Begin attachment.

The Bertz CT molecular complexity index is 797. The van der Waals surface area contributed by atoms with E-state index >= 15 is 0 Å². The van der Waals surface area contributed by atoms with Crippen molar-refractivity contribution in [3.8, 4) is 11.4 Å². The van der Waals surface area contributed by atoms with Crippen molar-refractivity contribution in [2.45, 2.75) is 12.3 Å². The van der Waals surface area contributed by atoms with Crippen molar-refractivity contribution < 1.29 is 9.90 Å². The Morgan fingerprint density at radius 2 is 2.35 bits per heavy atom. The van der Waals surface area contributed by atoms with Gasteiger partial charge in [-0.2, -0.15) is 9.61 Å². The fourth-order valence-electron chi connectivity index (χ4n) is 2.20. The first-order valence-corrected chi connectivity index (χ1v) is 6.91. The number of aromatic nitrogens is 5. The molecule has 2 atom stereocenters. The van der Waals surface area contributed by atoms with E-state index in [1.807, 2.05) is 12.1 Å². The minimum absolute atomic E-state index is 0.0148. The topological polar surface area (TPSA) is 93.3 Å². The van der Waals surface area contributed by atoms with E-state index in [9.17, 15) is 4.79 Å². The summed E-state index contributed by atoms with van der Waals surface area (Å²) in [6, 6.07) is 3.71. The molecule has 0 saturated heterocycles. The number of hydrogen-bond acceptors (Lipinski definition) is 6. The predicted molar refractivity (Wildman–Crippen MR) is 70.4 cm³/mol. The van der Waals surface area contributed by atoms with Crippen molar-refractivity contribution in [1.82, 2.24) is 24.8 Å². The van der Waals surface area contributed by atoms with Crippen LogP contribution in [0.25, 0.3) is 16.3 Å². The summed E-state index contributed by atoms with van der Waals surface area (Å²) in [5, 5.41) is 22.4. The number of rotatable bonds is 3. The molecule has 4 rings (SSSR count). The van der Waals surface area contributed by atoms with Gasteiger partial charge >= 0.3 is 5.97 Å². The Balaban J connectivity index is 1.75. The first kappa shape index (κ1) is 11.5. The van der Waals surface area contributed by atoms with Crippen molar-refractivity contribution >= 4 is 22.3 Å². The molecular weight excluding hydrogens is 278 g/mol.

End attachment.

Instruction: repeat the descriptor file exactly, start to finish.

The Bertz CT molecular complexity index is 797. The van der Waals surface area contributed by atoms with E-state index >= 15 is 0 Å². The van der Waals surface area contributed by atoms with Crippen molar-refractivity contribution in [3.8, 4) is 11.4 Å². The van der Waals surface area contributed by atoms with Crippen molar-refractivity contribution in [2.45, 2.75) is 12.3 Å². The van der Waals surface area contributed by atoms with Crippen molar-refractivity contribution < 1.29 is 9.90 Å². The Morgan fingerprint density at radius 2 is 2.35 bits per heavy atom. The van der Waals surface area contributed by atoms with Gasteiger partial charge in [-0.2, -0.15) is 9.61 Å². The fourth-order valence-electron chi connectivity index (χ4n) is 2.20. The first-order valence-corrected chi connectivity index (χ1v) is 6.91. The number of aromatic nitrogens is 5. The molecule has 2 atom stereocenters. The van der Waals surface area contributed by atoms with E-state index in [1.807, 2.05) is 12.1 Å². The minimum absolute atomic E-state index is 0.0148. The topological polar surface area (TPSA) is 93.3 Å². The van der Waals surface area contributed by atoms with E-state index in [9.17, 15) is 4.79 Å². The summed E-state index contributed by atoms with van der Waals surface area (Å²) in [6, 6.07) is 3.71. The molecule has 0 saturated heterocycles. The number of hydrogen-bond acceptors (Lipinski definition) is 6. The predicted molar refractivity (Wildman–Crippen MR) is 70.4 cm³/mol. The van der Waals surface area contributed by atoms with Crippen molar-refractivity contribution in [1.82, 2.24) is 24.8 Å². The van der Waals surface area contributed by atoms with Crippen LogP contribution in [0.25, 0.3) is 16.3 Å². The summed E-state index contributed by atoms with van der Waals surface area (Å²) in [5, 5.41) is 22.4. The number of rotatable bonds is 3. The molecule has 4 rings (SSSR count). The van der Waals surface area contributed by atoms with Gasteiger partial charge >= 0.3 is 5.97 Å². The Balaban J connectivity index is 1.75. The first kappa shape index (κ1) is 11.5. The van der Waals surface area contributed by atoms with Crippen molar-refractivity contribution >= 4 is 22.3 Å². The molecular weight excluding hydrogens is 278 g/mol.